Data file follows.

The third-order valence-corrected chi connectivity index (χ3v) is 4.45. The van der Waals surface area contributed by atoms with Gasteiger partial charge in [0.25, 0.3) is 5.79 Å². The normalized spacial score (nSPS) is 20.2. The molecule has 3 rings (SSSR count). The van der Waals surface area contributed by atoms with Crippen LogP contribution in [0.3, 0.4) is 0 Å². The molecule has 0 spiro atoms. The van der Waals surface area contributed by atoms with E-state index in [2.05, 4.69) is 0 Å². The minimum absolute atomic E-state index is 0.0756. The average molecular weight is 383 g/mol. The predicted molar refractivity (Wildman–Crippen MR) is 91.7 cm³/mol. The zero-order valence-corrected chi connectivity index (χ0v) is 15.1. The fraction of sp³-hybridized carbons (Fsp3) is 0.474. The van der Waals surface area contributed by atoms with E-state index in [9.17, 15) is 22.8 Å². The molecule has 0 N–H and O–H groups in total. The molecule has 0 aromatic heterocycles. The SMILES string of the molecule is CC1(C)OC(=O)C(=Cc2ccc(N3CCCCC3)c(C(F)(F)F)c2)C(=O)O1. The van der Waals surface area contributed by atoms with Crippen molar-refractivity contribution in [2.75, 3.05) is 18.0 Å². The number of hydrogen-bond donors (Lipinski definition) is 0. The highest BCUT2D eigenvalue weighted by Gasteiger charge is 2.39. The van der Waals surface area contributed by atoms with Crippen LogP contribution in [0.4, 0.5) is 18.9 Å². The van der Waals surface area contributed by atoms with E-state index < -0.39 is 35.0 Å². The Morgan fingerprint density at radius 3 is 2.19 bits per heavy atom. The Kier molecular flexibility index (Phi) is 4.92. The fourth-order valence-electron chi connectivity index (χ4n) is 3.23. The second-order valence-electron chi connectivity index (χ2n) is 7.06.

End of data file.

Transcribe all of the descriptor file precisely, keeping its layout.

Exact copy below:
The third-order valence-corrected chi connectivity index (χ3v) is 4.45. The van der Waals surface area contributed by atoms with Gasteiger partial charge in [0.25, 0.3) is 5.79 Å². The normalized spacial score (nSPS) is 20.2. The molecule has 3 rings (SSSR count). The van der Waals surface area contributed by atoms with Crippen LogP contribution in [0.3, 0.4) is 0 Å². The molecule has 0 spiro atoms. The van der Waals surface area contributed by atoms with E-state index in [2.05, 4.69) is 0 Å². The minimum absolute atomic E-state index is 0.0756. The average molecular weight is 383 g/mol. The predicted molar refractivity (Wildman–Crippen MR) is 91.7 cm³/mol. The zero-order valence-corrected chi connectivity index (χ0v) is 15.1. The fraction of sp³-hybridized carbons (Fsp3) is 0.474. The van der Waals surface area contributed by atoms with E-state index in [9.17, 15) is 22.8 Å². The molecule has 0 N–H and O–H groups in total. The molecule has 0 aromatic heterocycles. The SMILES string of the molecule is CC1(C)OC(=O)C(=Cc2ccc(N3CCCCC3)c(C(F)(F)F)c2)C(=O)O1. The van der Waals surface area contributed by atoms with Crippen molar-refractivity contribution in [2.75, 3.05) is 18.0 Å². The number of hydrogen-bond donors (Lipinski definition) is 0. The highest BCUT2D eigenvalue weighted by Gasteiger charge is 2.39. The van der Waals surface area contributed by atoms with Crippen LogP contribution in [0.4, 0.5) is 18.9 Å². The van der Waals surface area contributed by atoms with E-state index < -0.39 is 35.0 Å². The Morgan fingerprint density at radius 3 is 2.19 bits per heavy atom. The Kier molecular flexibility index (Phi) is 4.92. The fourth-order valence-electron chi connectivity index (χ4n) is 3.23. The second-order valence-electron chi connectivity index (χ2n) is 7.06.